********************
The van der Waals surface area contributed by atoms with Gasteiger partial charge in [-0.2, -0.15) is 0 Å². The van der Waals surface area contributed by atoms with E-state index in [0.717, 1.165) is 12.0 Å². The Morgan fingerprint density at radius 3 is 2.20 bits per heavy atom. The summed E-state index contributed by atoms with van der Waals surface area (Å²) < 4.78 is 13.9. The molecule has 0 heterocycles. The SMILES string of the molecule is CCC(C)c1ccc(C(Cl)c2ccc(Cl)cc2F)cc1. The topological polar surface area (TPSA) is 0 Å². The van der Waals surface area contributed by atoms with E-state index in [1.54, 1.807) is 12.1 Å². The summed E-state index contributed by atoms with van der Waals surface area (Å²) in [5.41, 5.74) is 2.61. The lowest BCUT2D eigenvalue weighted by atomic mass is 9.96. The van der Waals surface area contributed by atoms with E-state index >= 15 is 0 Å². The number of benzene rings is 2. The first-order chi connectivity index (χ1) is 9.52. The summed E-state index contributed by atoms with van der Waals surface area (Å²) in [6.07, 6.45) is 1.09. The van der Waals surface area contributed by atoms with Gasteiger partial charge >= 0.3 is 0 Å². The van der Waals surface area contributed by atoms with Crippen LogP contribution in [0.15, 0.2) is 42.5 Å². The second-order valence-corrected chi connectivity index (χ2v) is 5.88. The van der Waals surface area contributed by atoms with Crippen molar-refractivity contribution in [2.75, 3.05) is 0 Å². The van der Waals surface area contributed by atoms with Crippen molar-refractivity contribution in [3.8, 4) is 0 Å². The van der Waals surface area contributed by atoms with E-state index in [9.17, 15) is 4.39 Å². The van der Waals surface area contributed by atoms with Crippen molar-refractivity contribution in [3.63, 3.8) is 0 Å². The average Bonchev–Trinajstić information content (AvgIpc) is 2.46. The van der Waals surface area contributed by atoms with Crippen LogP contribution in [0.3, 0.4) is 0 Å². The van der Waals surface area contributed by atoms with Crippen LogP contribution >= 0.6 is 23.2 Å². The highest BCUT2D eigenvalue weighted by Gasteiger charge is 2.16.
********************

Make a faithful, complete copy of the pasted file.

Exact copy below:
The van der Waals surface area contributed by atoms with Gasteiger partial charge in [-0.2, -0.15) is 0 Å². The van der Waals surface area contributed by atoms with E-state index in [0.717, 1.165) is 12.0 Å². The Morgan fingerprint density at radius 3 is 2.20 bits per heavy atom. The summed E-state index contributed by atoms with van der Waals surface area (Å²) < 4.78 is 13.9. The molecule has 0 heterocycles. The SMILES string of the molecule is CCC(C)c1ccc(C(Cl)c2ccc(Cl)cc2F)cc1. The topological polar surface area (TPSA) is 0 Å². The van der Waals surface area contributed by atoms with E-state index in [1.54, 1.807) is 12.1 Å². The summed E-state index contributed by atoms with van der Waals surface area (Å²) in [5.41, 5.74) is 2.61. The lowest BCUT2D eigenvalue weighted by atomic mass is 9.96. The van der Waals surface area contributed by atoms with E-state index >= 15 is 0 Å². The number of benzene rings is 2. The first-order chi connectivity index (χ1) is 9.52. The summed E-state index contributed by atoms with van der Waals surface area (Å²) in [6.07, 6.45) is 1.09. The van der Waals surface area contributed by atoms with Gasteiger partial charge >= 0.3 is 0 Å². The van der Waals surface area contributed by atoms with Crippen LogP contribution in [0.15, 0.2) is 42.5 Å². The second-order valence-corrected chi connectivity index (χ2v) is 5.88. The van der Waals surface area contributed by atoms with Crippen molar-refractivity contribution in [2.75, 3.05) is 0 Å². The van der Waals surface area contributed by atoms with Crippen molar-refractivity contribution in [3.8, 4) is 0 Å². The van der Waals surface area contributed by atoms with E-state index in [9.17, 15) is 4.39 Å². The van der Waals surface area contributed by atoms with Crippen molar-refractivity contribution in [3.63, 3.8) is 0 Å². The average Bonchev–Trinajstić information content (AvgIpc) is 2.46. The van der Waals surface area contributed by atoms with Crippen LogP contribution in [0.3, 0.4) is 0 Å². The van der Waals surface area contributed by atoms with Crippen LogP contribution >= 0.6 is 23.2 Å². The highest BCUT2D eigenvalue weighted by Gasteiger charge is 2.16.